These men and women are part of the haredi community or ultra-Orthodox Jews, and although math and science skills take a backseat, with the focus primarily on Talmud, some have found an unlikely home in the country's booming high-tech industry.
"The thirst for knowledge and the constant drive to apply this knowledge are fantastic attributes for a budding entrepreneur, developer or analyst," said Jon Burg, an Orthodox Jew who works in product marketing at the online platform web publishing company, Conduit, in New York.
Advocates say their intense, methodical study of ancient religious text, community values, logic and morality provide tools that are applicable and beneficial to the technology ecosystem.
"From the very beginning Jews have been business people and entrepreneurs," said Jonathan Medved, founder and CEO of OurCrowd, an equity crowdfunding platform that invests in Haredim and other Israeli and global start-ups. "Whether you look at Moses or Abraham—they all had professional careers," added Medved.
While many if not most Israelis jump from graduate school into the high-tech sector, the ultra-Orthodox dedicate their life to Torah study. Israeli life tracks secular and haredi Israelis apart from each other from birth to death—separate schools, separate neighborhoods, newspapers, activities, etc. Many see the integration of haredim as a win-win both for the quickly growing community and for Israel as a whole, which needs their manpower.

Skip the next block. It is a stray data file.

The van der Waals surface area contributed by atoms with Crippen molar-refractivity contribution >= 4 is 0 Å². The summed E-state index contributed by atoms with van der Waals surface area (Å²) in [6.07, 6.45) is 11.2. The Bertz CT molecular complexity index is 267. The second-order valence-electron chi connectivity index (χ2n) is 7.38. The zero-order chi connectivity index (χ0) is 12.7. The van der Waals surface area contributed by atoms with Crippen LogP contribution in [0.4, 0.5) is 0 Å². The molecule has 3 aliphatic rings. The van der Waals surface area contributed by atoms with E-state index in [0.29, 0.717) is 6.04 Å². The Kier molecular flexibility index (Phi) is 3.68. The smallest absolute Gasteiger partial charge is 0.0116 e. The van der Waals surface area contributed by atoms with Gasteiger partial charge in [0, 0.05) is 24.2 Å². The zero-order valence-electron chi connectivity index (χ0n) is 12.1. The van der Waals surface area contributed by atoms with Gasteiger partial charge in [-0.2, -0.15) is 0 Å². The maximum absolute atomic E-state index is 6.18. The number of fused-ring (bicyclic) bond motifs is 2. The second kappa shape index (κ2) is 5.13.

"Work is the only place that they have to potentially cooperate and learn to respect each other. When that happens, we have seen amazing results," said Doron Orly who works at JDC Israel, a worldwide Jewish relief organization that also places haredim into jobs.
Still challenges remain. There is a cultural gap between most of the "ultra-Orthodox" or yeshiva world, and the secular world of industry and high tech. High-tech firms have to provide religious employees with a same-sex work space, cafeteria menus must follow the dietary kosher rules more stringently, a censored Internet connection that blocks access to websites seen as ethically unsound according to rabbinical law, 8-hour workdays to help with child care and allocated for prayer time.